Government shutdown could hinder speed of tax refund

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Americans may find themselves missing an agency they usually love to hate if the government shutdown persists: the Internal Revenue Service. It is likely, however, if the shutdown were to continue into the start of tax filing season that many more IRS employees will be exempted to handle the extra workload.

File your tax return but don't count on having your refund any time soon.

Nathan Rigney with H&R Block says right now the only immediate impact to the shutdown is calling the IRS to get help when you file.

While refunds may be delayed, if you owe the government money, you will still have to pay it on-time.

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The couple are already parents to 11-month-old Chicago , 3-year-old Saint and North , 5. So, it's definitely a harder experience than I anticipated just in the control area".

The IRS has sent close to 90 percent of its workforce home without pay due to the government's partial shutdown, according to a contingency plan published by the agency in December.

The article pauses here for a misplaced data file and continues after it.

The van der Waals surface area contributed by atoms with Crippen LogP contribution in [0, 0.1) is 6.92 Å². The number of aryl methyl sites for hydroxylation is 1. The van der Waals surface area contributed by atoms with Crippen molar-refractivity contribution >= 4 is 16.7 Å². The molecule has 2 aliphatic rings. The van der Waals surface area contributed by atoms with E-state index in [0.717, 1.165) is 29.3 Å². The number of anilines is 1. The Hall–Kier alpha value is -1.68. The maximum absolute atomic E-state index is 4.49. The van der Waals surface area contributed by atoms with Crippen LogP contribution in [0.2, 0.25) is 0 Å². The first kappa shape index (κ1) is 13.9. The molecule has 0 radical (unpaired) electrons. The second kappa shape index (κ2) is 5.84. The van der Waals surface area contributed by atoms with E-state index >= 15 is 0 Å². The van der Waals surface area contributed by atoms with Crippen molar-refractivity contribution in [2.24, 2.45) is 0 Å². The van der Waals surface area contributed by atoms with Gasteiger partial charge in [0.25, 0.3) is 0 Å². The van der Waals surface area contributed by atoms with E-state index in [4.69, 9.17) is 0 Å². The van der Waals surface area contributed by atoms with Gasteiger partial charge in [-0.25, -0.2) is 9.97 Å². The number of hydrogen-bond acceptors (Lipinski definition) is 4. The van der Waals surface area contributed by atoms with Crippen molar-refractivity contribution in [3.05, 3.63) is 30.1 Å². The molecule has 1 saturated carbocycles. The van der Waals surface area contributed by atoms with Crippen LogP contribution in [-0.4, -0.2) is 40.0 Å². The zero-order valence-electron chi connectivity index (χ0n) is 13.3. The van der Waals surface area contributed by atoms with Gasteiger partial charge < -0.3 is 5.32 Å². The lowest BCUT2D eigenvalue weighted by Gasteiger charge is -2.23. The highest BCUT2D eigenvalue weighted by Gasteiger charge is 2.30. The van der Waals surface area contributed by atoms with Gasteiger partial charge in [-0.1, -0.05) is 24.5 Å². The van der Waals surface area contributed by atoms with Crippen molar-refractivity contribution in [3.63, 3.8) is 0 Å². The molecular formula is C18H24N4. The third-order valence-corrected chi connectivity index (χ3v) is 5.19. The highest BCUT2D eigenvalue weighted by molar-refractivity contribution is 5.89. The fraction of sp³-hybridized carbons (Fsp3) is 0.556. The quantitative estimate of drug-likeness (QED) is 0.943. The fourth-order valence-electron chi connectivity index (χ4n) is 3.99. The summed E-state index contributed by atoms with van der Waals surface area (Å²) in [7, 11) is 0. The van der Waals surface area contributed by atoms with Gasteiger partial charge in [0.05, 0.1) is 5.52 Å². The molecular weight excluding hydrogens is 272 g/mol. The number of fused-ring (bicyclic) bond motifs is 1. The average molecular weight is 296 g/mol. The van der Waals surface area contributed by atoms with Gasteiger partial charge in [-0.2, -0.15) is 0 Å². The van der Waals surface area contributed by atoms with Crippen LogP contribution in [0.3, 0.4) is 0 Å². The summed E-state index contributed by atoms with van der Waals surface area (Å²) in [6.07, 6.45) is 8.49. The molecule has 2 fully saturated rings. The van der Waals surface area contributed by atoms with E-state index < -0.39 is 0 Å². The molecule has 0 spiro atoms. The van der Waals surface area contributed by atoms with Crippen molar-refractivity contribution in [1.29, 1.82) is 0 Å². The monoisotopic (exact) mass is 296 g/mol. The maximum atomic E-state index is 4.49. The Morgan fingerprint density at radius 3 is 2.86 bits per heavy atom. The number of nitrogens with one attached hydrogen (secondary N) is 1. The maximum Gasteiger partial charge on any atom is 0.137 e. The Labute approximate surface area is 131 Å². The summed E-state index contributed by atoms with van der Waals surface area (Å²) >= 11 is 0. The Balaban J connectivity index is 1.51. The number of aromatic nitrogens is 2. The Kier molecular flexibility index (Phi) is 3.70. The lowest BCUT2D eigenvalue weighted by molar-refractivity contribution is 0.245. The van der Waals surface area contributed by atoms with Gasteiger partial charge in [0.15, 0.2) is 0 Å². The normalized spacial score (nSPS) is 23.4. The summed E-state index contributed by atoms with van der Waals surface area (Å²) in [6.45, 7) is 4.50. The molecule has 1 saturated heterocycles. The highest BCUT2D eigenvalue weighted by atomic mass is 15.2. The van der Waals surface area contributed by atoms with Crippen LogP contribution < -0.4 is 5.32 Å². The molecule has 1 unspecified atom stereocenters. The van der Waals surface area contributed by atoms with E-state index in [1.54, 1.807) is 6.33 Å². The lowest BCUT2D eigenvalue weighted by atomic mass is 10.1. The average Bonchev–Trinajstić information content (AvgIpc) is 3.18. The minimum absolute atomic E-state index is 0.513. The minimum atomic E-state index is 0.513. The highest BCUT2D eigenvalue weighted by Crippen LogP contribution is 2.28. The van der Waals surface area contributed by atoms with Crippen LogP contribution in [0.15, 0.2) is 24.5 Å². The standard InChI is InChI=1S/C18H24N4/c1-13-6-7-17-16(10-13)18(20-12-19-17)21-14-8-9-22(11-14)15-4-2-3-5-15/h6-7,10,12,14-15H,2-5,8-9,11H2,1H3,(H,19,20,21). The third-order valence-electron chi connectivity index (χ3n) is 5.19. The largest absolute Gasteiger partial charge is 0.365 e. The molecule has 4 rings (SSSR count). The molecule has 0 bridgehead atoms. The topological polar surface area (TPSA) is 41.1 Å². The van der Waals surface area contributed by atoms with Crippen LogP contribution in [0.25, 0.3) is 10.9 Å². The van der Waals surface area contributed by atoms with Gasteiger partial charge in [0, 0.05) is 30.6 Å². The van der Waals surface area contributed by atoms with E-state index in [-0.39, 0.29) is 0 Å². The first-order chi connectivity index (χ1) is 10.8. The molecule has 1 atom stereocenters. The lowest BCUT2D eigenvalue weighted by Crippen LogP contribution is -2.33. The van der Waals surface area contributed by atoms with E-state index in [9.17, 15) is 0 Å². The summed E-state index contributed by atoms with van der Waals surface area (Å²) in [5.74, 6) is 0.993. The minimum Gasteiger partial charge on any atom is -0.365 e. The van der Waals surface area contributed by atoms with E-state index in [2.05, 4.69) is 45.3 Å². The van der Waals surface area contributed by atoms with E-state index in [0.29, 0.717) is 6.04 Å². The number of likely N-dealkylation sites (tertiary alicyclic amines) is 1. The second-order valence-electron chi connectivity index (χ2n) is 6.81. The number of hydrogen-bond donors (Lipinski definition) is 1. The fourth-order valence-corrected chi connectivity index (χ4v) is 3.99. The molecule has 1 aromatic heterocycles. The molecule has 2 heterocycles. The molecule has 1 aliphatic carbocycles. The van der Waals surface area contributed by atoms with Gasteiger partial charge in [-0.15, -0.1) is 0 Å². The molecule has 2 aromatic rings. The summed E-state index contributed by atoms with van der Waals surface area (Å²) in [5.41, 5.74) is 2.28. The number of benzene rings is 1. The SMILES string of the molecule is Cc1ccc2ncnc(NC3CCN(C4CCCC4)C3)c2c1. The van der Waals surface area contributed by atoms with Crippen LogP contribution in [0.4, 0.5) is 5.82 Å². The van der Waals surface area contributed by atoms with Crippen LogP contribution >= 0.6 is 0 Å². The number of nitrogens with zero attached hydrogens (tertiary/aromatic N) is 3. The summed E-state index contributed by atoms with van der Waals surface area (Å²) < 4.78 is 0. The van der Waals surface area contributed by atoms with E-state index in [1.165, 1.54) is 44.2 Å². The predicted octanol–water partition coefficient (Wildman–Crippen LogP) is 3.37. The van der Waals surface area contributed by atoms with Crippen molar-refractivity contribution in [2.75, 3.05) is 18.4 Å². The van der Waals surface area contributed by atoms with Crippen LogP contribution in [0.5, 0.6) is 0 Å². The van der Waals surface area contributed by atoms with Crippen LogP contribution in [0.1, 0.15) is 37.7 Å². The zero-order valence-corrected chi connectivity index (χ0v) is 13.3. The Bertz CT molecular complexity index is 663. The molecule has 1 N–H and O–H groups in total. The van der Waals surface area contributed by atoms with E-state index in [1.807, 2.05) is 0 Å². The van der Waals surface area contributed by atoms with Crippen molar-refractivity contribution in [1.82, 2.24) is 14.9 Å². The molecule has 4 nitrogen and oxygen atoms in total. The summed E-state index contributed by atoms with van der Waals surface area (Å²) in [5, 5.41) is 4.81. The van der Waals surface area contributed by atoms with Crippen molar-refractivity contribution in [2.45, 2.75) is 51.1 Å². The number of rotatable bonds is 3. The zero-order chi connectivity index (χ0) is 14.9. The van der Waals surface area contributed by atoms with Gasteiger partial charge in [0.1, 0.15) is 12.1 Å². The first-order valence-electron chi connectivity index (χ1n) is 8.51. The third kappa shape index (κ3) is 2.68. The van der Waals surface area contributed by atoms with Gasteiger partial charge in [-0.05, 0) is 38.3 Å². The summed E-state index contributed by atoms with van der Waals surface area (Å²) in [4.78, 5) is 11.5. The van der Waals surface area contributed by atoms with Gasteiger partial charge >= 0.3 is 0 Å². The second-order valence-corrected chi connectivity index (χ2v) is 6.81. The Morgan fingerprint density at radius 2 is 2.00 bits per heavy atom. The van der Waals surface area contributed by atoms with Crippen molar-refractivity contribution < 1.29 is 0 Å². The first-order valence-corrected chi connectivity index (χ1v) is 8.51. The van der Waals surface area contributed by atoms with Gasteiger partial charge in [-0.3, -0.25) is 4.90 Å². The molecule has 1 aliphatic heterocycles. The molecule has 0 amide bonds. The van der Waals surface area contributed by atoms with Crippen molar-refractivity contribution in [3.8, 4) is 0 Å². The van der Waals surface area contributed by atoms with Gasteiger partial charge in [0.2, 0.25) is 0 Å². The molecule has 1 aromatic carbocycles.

However, the IRS will continue to maintain computer systems to prevent loss of data, maintain safe working conditions for excepted personnel, and continuing criminal enforcement. "Their withholding has also decreased and therefore their refund might be exactly the same as it was in the previous year when they were expecting a bigger refund because of the tax reduction", Fortine explained.

"The commissioner's going to have to make a call: What does this mean for the beginning of the filing season?" said Mark Mazur, who was the top Treasury tax-policy official under President Barack Obama. As of Friday, it's unclear when filing season begins. About 102 million tax refunds were issued a year ago, at a total value of $285 billion, according to eFile, a tax software site.

"You worry about the filing season because of the tax-law changes anyway". "I think people are wondering when this is going to end and how this affects the IRS's ability to process returns and process refunds".